I've tried to make a line solving robot in the past. It's easy enough to do in theory (trivial implementation of Dijkstra's algorithm), but where I always got caught up was converting the robot's observations into a map of the maze. I'm also very impressed that you implemented the algorithm on such a tiny processor. As I recall, it's space is O(n^2) on the number of edges and you've only got a few hundred bytes to play with.
I devoted a 200-byte array to storing the intersections, and since I only really need two bits to encode the four possible intersection options (left, straight, right, or back), I could optimize the code to make that 200-byte array capable of storing 800 intersections. I devoted another 200-byte array to storing the lengths of all the line segments between intersections so I could later determine which ones were long enough for me to safely run at higher speeds. The robot prunes its intersection list as it runs (i.e. as it reaches a dead end and backtracks, it eliminates those dead-end intersections from the list), so it never stores the entire maze. This is sufficient because the maze doesn't contain any loops. In the end, what's left is the shortest path from start to finish.
For what it's worth, it's fair to all it an Arduino design if you used the IDE and an ATMEGA168, and even if it weren't, you know I'd be in favour of calling the Orangutan an honourary Arduino clone :)
I appreciate your saying this :)
When the 3pi hits the market will source code for things like this be available.
We plan on releasing sample line-following and line-maze-solving code for the 3pi robot. The maze code will most likely be a simplified version of what you see in the video so that it's
a) more robust, and hence more likely to function well on courses that use different materials than the one I've optimized mine for
b) easier to read and understand (ideally people will be able to see how it works and will feel comfortable enough to start improving it for themselves)
c) something people have room to improve upon and make their own
I'd also like to make a line-following tutorial that explains how to use closed-loop PID control and a maze-solving tutorial that explains a basic algorithm for exploring a non-looped maze and for obtaining the best path solution in the process.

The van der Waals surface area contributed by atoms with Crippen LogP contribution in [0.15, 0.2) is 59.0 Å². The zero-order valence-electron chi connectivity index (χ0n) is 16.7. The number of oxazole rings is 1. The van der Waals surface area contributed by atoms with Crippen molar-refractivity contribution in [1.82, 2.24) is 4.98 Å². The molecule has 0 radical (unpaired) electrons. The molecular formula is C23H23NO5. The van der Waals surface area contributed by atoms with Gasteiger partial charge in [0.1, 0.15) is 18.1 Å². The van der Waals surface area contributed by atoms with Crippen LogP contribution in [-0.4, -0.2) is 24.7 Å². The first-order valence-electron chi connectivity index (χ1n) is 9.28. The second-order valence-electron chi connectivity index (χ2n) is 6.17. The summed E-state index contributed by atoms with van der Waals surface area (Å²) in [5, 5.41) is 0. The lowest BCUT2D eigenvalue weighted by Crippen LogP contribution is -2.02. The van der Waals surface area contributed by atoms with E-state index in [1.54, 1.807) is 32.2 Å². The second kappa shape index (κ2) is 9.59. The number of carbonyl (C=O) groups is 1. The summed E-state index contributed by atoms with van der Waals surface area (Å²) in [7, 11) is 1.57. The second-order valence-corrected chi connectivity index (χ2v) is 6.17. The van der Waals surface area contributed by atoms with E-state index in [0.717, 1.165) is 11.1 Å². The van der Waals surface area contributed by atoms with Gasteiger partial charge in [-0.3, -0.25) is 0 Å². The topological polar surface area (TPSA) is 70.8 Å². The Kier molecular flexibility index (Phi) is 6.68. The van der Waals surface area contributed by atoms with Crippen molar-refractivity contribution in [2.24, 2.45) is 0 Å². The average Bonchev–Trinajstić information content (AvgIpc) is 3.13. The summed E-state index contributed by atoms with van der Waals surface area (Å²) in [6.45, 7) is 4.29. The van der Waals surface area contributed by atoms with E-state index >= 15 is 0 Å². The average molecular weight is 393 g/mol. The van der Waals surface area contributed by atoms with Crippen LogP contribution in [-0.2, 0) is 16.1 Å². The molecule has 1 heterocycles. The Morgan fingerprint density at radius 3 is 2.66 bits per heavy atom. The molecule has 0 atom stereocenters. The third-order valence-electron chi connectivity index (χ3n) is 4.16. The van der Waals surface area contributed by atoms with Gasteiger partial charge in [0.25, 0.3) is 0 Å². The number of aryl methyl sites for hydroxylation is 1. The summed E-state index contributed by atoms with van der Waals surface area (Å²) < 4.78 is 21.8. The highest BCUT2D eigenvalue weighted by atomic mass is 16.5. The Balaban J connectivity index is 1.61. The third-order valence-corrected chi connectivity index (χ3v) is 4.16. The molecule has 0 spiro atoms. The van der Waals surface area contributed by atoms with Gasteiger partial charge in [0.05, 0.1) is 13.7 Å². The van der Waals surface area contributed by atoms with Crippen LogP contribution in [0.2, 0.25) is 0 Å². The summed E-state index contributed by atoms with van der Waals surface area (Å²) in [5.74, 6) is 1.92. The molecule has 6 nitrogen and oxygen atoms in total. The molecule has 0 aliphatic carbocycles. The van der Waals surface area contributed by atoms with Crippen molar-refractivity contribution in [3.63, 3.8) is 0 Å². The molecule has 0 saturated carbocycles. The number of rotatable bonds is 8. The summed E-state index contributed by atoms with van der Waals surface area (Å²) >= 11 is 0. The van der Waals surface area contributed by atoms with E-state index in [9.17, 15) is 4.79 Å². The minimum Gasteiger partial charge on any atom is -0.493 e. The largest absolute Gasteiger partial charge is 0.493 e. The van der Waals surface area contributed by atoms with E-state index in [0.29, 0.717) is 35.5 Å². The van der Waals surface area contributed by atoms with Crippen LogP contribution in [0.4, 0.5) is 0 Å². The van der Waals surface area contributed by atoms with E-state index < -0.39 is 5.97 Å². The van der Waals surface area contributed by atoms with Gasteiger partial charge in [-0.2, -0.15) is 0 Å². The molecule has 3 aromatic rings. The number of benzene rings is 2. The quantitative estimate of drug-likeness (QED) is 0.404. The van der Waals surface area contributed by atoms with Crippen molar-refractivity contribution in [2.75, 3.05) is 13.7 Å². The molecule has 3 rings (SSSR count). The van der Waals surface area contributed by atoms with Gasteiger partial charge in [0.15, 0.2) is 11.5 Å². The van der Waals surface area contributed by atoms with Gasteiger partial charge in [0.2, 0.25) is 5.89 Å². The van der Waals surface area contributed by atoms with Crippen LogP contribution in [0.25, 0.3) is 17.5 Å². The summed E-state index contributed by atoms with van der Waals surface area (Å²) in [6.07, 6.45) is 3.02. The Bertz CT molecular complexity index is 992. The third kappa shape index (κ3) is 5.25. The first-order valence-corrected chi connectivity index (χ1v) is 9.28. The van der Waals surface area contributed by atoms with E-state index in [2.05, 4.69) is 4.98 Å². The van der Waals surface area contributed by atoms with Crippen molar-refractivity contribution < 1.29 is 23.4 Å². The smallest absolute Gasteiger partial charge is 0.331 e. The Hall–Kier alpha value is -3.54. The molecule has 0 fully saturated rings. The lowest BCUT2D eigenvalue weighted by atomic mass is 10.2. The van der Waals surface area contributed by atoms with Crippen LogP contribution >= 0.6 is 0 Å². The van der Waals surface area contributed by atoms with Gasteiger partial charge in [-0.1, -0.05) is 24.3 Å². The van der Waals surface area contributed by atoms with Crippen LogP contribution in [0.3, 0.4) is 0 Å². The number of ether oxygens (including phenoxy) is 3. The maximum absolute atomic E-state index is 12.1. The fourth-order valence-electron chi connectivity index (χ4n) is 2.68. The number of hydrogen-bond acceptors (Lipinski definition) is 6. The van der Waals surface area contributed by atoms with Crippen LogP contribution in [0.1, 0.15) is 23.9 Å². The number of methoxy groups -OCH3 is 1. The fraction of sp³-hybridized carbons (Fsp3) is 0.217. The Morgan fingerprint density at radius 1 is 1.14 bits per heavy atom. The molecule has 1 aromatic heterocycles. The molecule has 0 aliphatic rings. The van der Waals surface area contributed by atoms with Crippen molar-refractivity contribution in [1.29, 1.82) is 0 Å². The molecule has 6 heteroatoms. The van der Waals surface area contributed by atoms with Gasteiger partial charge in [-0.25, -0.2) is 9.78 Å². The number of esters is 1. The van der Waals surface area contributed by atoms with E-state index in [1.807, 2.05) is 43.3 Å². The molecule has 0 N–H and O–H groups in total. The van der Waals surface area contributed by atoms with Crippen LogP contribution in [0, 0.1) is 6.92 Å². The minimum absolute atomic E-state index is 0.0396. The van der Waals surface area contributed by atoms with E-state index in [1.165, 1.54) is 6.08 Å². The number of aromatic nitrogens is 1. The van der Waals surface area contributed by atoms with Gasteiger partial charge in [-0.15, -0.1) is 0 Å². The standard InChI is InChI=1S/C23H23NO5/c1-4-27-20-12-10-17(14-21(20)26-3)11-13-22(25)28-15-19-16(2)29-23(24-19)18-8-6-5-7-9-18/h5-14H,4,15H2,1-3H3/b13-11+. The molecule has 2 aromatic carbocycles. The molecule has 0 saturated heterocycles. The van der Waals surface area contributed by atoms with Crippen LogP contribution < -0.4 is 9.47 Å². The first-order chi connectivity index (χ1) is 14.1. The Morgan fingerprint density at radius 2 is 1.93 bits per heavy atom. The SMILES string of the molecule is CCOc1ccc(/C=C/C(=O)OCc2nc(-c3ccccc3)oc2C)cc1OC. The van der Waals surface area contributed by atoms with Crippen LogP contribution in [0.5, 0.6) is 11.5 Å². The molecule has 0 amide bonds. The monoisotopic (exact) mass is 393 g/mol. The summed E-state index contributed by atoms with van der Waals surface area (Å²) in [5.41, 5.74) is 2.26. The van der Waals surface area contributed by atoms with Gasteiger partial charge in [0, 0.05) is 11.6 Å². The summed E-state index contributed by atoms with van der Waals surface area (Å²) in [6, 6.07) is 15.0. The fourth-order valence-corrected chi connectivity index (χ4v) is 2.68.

And any idea how the price will compare to the LV168+Tamiya gear kit+wheels+chassis?
It will be a little more expensive than the above list of parts, but not too much more. However, it comes with higher quality motors than the Tamiya gear boxes, and it has built into the PCB five QTR reflectance sensors. Plus the 3pi has some extra features that I think people are going to really like.
It's a pretty little thing, but it looks like I don't get a standalone Orangutan out of the deal which is a bit disappointing.
It's true, the 3pi has almost all of its I/O lines devoted to onboard hardware, which limits its general-purpose usefulness. The only truly unused I/O lines are the UART's RX and TX lines (arduino pins 0 and 1). Analog inputs 5, 6, and 7 are connected to onboard hardware via shorting blocks, so these can be used for extra sensors if those shorting blocks are removed, and you have the option of using LCD pins for I/O if you remove the LCD. As far as expanding the system, our thought is that a second level could possibly be added in the future. To this second level you could add the microcontroller board of your choice and use it to control the lower level via serial commands to the 3pi's UART. The 3pi's mega168 could have a default program that accepts serial commands and in response drives the motors, plays the buzzer, returns sensor readings, etc. This would greatly increase its configurability and make it a more general-purpose platform, but that's an upgrade for the future. At the moment we're just focused on getting it released! Note that the 3pi will be entirely code compatible with the LV-168, so programs you write for one will work on the other (assuming they share the same hardware connections).
Edit: I just watched to maze video, from your description I was picturing something a lot more sluggish. That easily rivals the best I've seen in robot competitions and it's from something that will be a general robot platform kit. You've really outdone yourself.
Thank you very much for the compliment!